Chronological modelling has been undertaken using the program OxCal v4.2 (Bronk Ramsey 2009a; 2009b; Bronk Ramsey and Lee 2013) and the atmospheric calibration curve for the northern hemisphere published by Reimer *et al*. (2013). The algorithms used are defined exactly by the brackets and OxCal CQL2 keywords on the left-hand side of the technical graphs that define each model (http://c14.arch.ox.ac.uk/). The posterior density estimates output by the model are shown in black, with the unconstrained calibrated radiocarbon dates shown in outline. The other distributions correspond to aspects of the model. For example, *start_earthen_long barrows* is the estimated date when the earthen long barrows began to be used (Figure 15). In the text and tables, the Highest Posterior Density intervals of the posterior density estimates produced by the models are given *in italics*, followed by a reference to the relevant parameter name and the figures in which the model that produced it is defined.

A model for the currency of earthen long barrows in southern Britain is shown in Figure 15. This model is largely based on the data and interpretations set out by Whittle *et al*. (2011, fig. 14.4) and provides an estimate for the first construction of earthen long barrows in southern Britain of *3810–3660 cal BC* (*95% probability; start_earthen_long_barrows*; Figure 15), probably *3735–3670 cal BC (68% probability)*. The model estimates that earthen long barrows went out of use in *3355–3055 cal BC* (*95% probability; end_earthen_long_barrows*; Figure 15), probably *3325–3215 cal BC (68% probability)*.

A model for the currency of chambered long barrows, cairns and oval barrows in south-central England is shown in Figures 16–19. This model is largely based on the data and interpretations set out by Whittle *et al*. (2011, fig. 14.41–42) and provides an estimate for the initial building of long barrows of *3760–3660 cal BC* (*95% probability; start_long_barrows*; Figure 16), probably *3715–3605 cal BC (68% probability)*, and the end of their primary use of *3490–3280 cal BC* (*95% probability; end_long_barrows*; Figure 16), probably *3460–3350 cal BC (68% probability)*.

Long cairns are estimated to have been first constructed in *3920–3750 cal BC* (*95% probability; start_long_cairns*; Figure 16), probably *3855–3780 cal BC (68% probability)*, and their primary use to have ended in *3315–3080 cal BC* (*95% probability; end_long_cairns*; Figure 16), probably *3290–3170 cal BC (68% probability)*.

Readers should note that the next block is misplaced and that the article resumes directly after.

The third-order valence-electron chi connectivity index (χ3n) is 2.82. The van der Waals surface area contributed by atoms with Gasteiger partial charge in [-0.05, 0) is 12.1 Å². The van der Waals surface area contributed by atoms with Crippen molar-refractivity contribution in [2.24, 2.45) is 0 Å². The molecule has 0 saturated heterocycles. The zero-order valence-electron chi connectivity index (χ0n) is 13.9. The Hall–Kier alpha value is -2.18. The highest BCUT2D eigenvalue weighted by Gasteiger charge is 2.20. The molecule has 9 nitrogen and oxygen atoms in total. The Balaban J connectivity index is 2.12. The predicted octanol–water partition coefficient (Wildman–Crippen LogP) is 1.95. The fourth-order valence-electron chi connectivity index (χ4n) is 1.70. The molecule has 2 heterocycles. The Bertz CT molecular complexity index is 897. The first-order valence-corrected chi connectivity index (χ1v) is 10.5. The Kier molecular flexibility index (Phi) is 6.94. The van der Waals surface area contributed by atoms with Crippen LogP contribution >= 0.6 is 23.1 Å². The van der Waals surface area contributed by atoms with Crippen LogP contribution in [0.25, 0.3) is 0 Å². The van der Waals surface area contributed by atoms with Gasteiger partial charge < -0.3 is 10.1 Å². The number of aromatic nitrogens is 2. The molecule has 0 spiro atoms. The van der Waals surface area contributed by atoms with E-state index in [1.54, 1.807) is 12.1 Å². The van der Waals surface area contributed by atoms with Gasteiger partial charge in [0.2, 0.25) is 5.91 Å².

Oval barrows are estimated to have been first constructed in *3850–3375 cal BC* (95% probability; start_oval_barrows; Figure 16), probably *3630–3385 cal BC (68% probability)*, and their primary use to have ended in *3360–2905 cal BC* (*95% probability; end_oval_barrows*; Figure 16), probably *3325–3120 cal BC (68% probability)*.

A model for the currency of linear monuments in south-central England is shown in Figure 20. This model is largely based on the data and interpretations set out by Whittle *et al*. (2011, fig. 14.65) and provides an estimate for the inception of linear monuments in south-central England of *3785–3395 cal BC* (*95% probability; start_linear_monuments*; Figure 20), probably *3680–3545 cal BC (52% probability)* or *3470–3410 (16% probability)*.

A model for the currency of causewayed and related enclosures in north Wiltshire and South Wessex is shown in Figure 21. This model is largely based on the data and interpretations set out by Whittle *et al*. (2011, fig. 14.2) and suggests the first causewayed and related enclosure in north Wiltshire and South Wessex was constructed in *3765–3650 cal BC* (*95% probability; start_causewayed_related_enclosures*; Figure 21), probably *3710–3655 cal BC (68% probability)*. It suggests that the last enclosure in north Wiltshire and South Wessex went out of primary use in *3350–3235 cal BC* (*95% probability; end_ causewayed_related_enclosures*; Figure 21), probably *3340–3290 cal BC (68% probability)*.

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